Lord Philips noted that the reasons for sweeping away the old rule for separation agreements applied equally to ante-nuptial agreements [52] as there was not necessarily a material difference between the two [57] and the court was entitled to overrule the agreement in either case [63]. The question before the court, therefore, was how it should approach the task of deciding what weight should be given to an ante-nuptial agreement.  In the instant cases there were three issues to consider:

– were there circumstances attending the making of the agreement which should detract from the weight which should be accorded to it?

– did the foreign elements of the case [i.e. although the marriage took place in London, the ante-nuptial agreement was signed before a notary in Germany, where such agreements are binding] where enhance the weight that should be accorded to the agreement? and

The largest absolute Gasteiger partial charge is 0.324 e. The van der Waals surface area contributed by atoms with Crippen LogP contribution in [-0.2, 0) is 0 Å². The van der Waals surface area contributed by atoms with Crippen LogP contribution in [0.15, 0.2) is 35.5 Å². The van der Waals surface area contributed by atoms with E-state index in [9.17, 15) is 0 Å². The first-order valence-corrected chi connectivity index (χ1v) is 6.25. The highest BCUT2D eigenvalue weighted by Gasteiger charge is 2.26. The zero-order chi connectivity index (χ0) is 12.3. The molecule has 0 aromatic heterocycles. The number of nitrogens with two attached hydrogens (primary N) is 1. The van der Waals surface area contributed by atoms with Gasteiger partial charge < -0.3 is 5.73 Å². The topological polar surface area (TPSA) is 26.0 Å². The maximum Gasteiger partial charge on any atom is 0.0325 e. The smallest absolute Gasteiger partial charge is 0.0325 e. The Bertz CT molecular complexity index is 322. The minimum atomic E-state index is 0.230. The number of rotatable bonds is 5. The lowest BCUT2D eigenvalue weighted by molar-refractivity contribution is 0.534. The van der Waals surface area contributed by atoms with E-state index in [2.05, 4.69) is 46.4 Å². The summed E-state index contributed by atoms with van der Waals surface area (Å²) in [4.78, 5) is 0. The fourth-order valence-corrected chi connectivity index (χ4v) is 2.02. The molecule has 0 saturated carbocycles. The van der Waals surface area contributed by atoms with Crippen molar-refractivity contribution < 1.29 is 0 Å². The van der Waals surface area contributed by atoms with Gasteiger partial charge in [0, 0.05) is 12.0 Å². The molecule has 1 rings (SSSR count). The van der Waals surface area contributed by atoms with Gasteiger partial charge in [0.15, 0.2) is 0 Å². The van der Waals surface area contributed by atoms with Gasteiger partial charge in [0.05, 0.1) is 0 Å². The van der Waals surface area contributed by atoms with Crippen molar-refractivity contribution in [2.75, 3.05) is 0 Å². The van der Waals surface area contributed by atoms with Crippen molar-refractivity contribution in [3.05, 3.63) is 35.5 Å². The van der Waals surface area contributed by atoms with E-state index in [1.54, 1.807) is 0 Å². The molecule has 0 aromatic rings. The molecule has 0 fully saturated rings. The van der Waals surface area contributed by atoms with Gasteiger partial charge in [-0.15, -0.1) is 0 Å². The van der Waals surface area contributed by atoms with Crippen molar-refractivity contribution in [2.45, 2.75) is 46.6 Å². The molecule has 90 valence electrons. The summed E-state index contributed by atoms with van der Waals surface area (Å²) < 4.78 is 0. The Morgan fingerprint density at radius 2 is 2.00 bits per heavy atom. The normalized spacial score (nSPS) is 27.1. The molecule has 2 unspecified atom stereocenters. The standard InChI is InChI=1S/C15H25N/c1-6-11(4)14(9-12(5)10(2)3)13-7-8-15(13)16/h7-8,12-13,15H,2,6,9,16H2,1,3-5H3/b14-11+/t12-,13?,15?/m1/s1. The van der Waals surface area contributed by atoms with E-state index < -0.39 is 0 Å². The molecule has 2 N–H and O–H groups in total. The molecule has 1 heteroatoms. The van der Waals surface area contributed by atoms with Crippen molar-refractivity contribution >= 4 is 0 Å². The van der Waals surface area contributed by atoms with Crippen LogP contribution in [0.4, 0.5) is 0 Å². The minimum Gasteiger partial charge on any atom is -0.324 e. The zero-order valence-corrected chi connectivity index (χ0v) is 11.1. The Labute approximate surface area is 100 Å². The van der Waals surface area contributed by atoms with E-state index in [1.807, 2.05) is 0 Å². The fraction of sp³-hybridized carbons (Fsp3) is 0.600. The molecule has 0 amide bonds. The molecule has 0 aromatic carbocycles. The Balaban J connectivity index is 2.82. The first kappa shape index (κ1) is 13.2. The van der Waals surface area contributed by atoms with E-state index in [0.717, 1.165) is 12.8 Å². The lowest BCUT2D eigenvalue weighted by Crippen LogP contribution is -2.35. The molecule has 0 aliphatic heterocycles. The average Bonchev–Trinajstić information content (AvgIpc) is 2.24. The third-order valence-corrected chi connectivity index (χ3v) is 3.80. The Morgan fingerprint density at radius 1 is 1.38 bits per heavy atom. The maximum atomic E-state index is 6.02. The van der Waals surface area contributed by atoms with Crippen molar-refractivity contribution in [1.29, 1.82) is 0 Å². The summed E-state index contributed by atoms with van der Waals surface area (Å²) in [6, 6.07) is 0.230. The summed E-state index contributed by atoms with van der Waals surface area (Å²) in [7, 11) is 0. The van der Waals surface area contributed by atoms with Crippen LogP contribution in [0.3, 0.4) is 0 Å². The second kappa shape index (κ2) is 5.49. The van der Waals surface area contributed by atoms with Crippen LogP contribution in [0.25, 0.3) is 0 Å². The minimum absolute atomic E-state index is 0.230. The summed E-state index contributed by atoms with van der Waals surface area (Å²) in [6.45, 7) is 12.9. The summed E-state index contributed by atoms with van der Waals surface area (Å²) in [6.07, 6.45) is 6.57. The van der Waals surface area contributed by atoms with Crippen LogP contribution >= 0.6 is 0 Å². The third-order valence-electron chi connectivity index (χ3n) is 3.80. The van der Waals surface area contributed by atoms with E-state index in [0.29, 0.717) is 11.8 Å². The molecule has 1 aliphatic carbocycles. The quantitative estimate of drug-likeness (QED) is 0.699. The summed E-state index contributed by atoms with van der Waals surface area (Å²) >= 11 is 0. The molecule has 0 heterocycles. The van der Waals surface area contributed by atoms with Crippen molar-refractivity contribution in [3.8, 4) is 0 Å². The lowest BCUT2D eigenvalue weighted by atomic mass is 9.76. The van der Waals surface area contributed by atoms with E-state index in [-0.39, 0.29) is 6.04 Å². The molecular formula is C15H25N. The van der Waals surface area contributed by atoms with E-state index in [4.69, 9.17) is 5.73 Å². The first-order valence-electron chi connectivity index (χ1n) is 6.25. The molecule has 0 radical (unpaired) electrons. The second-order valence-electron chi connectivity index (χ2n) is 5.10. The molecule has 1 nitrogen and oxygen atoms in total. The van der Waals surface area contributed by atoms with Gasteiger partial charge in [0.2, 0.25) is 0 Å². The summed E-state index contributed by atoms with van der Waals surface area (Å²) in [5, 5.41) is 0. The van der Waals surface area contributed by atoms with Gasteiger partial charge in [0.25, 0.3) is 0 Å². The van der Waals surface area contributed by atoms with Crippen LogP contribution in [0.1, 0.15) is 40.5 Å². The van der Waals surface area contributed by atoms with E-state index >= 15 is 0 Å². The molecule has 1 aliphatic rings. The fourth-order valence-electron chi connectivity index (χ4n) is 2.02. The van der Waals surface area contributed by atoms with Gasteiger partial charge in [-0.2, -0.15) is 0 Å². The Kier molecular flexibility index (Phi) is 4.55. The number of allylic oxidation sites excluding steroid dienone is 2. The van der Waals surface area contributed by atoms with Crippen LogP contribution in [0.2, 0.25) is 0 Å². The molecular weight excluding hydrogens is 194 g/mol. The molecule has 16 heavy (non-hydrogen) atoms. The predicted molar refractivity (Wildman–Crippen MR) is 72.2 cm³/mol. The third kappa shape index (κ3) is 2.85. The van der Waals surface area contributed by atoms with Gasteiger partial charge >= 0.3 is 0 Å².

– did the circumstances prevailing at the time the court made its order make it fair or just to depart from the agreement?

Applying these principles to the facts, the Supreme Court held that the Court of Appeal was correct to conclude that there were no factors which rendered it unfair to hold the husband to the agreement.